What Bob Marley Can Teach Us About Donald Trump

Bob Marley
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By Stephen Cooper

IF HE WERE alive, the Honorable Robert Nesta “Bob” Marley, O.M. (Order of Merit), would have celebrated his 71st birthday on February 6.  Even with the thirty-fifth anniversary of his tragic death from cancer in May, Bob remains the most recognizable ambassador of reggae music the world over.

Marley’s timeless appeal and continued relevance stems in no small part from the stirring political, racial, and social consciousness painstakingly infused in his songbook.

From tracks like One Love to War (adopted from Ethiopian Emperor Haile Selassie I’s historic speech before the United Nations General Assembly in 1963), Them Belly Full (But They Hungry)Get Up, Stand Up, Concrete Jungle – and many, many more of his songs – Bob Marley used the bully pulpit of international music stardom to disseminate the treasure of his accumulated moral wisdom.

No different from the revelations of a learned Rasta elder “reasoning” in a sacred Nyabinghi drum circle in the woods, Marley’s lyrics offer much more than mere artful, pleasant sounding ditties set to an engaging tune; unlike lyrics of today, they are not window dressing whose only purpose is to accompany a deep base or gyrating beat.

Instead, through artful poetry, a beatific voice, and his magnetic charisma, Bob Marley spurred dancing and singing.  But critically, and I submit, the reason his music stands the test of time: Bob’s lyrics challenge listeners’ hearts and minds.

From staunch supporters to his fiercest critics,  Bob’s songs force everyone to recognize oppression, unfairness, and inequality – in all its multifaceted, nefarious forms.

This is why there can be no doubt: If Bob Marley was alive today he would denounce – using the strongest, most acerbic terms – the Republican candidate for President of the United States, Donald J. Trump.  

A small sampling of Marley’s discography and musical mainstays evidence the disdain the reggae star would have held for the billionaire mogul.

To prove the point, imagine the following hypothetical conversation between Trump and Marley, using each man’s publicly spoken (or sung) words except where otherwise indicated by brackets (“[ ]”).

Donald Trump and Bob Marley (an imagined conversation)

TRUMP: That’s one of the nice things [Bob].  I mean, part of the beauty of me is that I’m very rich.  [Indeed, I have been known to say:] The second-greatest day of a man’s life is the day he buys a yacht, but the greatest day of a man’s life is the day he sells it.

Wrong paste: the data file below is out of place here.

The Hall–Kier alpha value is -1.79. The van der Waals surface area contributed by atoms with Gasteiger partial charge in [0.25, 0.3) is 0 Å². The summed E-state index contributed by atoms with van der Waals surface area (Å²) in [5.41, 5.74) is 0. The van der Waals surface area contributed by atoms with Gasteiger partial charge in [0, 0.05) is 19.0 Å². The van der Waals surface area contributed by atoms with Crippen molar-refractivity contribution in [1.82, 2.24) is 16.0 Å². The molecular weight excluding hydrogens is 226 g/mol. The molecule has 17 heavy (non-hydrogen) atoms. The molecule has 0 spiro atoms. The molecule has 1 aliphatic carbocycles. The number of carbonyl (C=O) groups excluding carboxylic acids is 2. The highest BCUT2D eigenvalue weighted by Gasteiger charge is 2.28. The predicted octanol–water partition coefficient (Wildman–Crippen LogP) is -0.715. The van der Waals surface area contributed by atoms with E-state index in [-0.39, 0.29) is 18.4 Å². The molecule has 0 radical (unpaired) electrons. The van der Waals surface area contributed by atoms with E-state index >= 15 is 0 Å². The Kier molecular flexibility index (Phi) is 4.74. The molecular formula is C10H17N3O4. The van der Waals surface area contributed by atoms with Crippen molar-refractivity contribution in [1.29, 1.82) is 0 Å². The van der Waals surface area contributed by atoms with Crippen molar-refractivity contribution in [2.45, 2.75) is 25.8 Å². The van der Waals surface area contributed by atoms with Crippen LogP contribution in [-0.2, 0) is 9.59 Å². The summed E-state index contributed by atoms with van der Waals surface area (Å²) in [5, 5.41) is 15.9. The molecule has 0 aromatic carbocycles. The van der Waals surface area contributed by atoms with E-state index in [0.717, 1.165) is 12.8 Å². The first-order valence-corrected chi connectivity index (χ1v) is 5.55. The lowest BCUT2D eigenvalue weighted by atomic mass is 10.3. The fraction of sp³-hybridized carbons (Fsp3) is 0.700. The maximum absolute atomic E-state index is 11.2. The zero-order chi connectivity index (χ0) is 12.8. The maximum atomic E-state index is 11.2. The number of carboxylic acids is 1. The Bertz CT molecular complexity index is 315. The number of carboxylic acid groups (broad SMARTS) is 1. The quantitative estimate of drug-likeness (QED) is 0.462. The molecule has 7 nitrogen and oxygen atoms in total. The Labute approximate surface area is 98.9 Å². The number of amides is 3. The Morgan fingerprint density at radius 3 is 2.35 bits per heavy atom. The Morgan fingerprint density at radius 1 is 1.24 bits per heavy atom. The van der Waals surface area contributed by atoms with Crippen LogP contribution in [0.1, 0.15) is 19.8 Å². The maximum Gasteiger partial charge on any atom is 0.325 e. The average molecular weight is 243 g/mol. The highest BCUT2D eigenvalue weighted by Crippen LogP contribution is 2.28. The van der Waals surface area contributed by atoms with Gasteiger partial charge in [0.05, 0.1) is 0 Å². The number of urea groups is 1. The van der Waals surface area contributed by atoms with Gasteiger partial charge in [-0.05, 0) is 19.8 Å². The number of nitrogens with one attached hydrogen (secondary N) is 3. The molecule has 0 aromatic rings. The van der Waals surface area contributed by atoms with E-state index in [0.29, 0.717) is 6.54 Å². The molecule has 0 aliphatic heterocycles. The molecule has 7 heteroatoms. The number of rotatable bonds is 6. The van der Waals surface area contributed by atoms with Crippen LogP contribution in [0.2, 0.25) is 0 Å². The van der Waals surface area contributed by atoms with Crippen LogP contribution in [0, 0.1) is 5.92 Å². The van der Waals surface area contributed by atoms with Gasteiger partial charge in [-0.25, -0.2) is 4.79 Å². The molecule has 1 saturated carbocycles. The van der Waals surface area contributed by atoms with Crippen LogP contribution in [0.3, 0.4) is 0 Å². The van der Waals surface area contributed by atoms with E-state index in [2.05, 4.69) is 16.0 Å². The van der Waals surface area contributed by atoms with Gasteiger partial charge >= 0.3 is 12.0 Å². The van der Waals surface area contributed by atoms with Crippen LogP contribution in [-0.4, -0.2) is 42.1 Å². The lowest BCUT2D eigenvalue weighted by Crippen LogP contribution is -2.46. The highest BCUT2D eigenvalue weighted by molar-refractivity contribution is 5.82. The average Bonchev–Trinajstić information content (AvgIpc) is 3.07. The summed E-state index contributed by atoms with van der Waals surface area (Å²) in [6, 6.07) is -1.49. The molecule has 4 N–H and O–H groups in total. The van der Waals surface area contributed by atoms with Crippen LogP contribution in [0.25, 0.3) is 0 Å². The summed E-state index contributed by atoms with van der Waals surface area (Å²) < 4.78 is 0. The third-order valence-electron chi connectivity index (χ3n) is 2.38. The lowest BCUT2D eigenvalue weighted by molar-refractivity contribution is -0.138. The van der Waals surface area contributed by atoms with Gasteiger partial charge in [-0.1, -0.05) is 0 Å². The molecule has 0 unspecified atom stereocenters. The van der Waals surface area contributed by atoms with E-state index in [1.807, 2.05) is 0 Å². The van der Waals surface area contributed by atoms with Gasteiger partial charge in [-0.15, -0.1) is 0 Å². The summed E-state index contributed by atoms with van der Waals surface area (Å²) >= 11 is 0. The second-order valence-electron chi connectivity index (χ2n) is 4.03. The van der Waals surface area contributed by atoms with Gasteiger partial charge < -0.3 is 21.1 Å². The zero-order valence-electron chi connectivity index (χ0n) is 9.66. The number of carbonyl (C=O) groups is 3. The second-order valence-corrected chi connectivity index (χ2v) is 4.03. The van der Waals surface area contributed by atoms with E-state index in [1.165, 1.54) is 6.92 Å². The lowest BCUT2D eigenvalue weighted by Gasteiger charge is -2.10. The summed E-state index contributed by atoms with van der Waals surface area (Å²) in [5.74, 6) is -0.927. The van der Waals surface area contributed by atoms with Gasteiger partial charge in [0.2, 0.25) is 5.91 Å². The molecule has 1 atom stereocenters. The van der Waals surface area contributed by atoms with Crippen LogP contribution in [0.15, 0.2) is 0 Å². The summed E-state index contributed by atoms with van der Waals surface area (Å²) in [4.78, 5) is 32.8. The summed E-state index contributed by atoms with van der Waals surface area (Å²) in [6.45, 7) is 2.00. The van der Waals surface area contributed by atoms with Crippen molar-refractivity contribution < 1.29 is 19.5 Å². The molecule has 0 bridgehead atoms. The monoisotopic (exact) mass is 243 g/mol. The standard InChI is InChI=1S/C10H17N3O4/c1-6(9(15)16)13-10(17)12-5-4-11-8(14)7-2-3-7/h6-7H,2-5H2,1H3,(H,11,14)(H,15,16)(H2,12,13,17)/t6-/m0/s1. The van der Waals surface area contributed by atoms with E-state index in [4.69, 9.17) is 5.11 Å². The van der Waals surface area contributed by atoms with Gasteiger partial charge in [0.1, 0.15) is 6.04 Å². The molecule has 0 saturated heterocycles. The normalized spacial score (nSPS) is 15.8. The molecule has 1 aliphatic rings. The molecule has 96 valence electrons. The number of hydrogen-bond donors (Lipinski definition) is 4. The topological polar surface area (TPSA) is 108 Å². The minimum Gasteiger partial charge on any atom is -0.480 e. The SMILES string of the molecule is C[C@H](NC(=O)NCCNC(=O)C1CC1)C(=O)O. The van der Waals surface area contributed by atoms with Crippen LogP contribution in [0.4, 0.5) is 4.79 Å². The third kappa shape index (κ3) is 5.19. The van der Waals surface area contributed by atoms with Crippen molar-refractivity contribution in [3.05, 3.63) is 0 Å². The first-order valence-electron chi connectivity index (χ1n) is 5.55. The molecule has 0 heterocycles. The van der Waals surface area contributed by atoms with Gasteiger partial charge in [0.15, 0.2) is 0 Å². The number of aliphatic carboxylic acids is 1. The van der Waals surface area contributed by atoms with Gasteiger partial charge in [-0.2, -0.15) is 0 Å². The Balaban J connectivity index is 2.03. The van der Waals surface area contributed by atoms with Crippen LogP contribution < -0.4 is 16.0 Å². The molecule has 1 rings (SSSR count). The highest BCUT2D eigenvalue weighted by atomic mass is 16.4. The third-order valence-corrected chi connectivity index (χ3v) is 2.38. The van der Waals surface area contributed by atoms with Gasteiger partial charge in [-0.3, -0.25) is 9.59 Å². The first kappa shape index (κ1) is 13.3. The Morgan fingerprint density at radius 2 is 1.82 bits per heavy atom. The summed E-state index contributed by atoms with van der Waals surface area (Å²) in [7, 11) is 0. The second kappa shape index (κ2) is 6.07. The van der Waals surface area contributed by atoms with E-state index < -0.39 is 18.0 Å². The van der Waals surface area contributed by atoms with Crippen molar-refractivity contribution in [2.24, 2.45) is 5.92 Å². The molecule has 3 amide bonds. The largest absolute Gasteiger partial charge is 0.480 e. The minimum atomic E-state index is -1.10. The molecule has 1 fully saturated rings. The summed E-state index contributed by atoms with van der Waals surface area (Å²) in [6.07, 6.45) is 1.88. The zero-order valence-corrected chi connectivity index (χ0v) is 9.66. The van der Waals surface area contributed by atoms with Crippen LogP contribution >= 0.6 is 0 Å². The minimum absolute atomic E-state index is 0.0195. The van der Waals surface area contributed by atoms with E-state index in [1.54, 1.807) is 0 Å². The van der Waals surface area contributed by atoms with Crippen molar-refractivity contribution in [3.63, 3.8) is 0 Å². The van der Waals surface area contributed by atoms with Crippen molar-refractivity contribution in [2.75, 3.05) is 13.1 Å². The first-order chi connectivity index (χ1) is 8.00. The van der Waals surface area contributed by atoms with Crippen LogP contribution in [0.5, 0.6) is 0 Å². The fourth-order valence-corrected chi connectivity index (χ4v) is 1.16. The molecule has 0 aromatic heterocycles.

MARLEY: [Donald,] [y]ou see[m] [like] men sailing on their ego trips.  Blast off on their spaceships.  Million miles from reality.  No care for [an average Joe], no care for me.”  (Stiff Necked Fools)

[Donald, don’t you know?] The greatness of a man is not how much wealth he acquires . . . . Don’t gain the world and lose your soul, wisdom is better than silver or gold.  (Zion Train)

TRUMP: [Fine, fine, I get it Bob.  Money doesn’t impress you.  [But,] [l]et me tell you, I’m a really smart guy.

MARLEY: Here comes the conman coming with his con plan . . . . (Crazy Baldheads)

TRUMP: [Bob! I don’t know why you are being so mean . . . . After all,] I have a great relationship with the blacks.  I’ve always had a great relationship with the blacks.  [That being said about “the blacks”, you should know:] Donald J. Trump is calling for a total and complete shutdown of Muslims entering the United States.

MARLEY:  [Donald, you] don’t want to see us unite.  ‘Cause all [you] want us to do is keep on fussing and fighting.  [You] don’t want to see us live together.  (Top Ranking)

TRUMP: I will build a great wall [Bob] . . . .

MARLEY: Why can’t we roam this open country?  Oh, why can’t we be what we want to be?  We want to be free!”  (Three O’Clock Roadblock).

Let me tell you my friend if you gonna live this life, it’s not good for you to build strife.  (Craven Choke Puppy)

To divide and rule could only tear us apart. (Zimbabwe)

TRUMP: [Look here Bob,] [w]e need to make America great again.

MARLEY: [Donald, really, I] [c]an’t take your slogans no more. . . . [just] can’t take your slogans no more . . . .   (Slogans)

You can fool some people sometimes, but you can’t fool all the people all the time.  (Get up, Stand up)

TRUMP: [Ok, Bob, no more slogans.  But just so you know, so there is no mistake about this,] I do not wear a rug.  My hair is one hundred percent mine.

MARLEY: [You] crazy, [Donald,] crazy.  [And] we gonna chase . . . crazy baldheads [like you] out of town.  Chase [you] crazy baldheads out of town.  (Crazy Baldheads).

Mr. Trump walks off in disgust and Bob Marley shakes his head sadly.

MARLEY: Pressed on [his] conscience.  Oh yeah.  And [he] live[s] [his life] on false pretense every day – each and every day.  Yeah.  These are the big fish, who always try to eat down the small fish, just the small fish.  I tell you what: they would do anything to materialize their every wish.  Say: Woe to the downpressors . . . they’ll eat the bread of sorrow!  Woe to the downpressors . . . they’ll eat the bread of sad tomorrow.  (Guiltiness)

About the Author: Stephen Cooper is a former federal and D.C. public defender.  He writes full-time and lives in Woodland Hills, California.  

 

 

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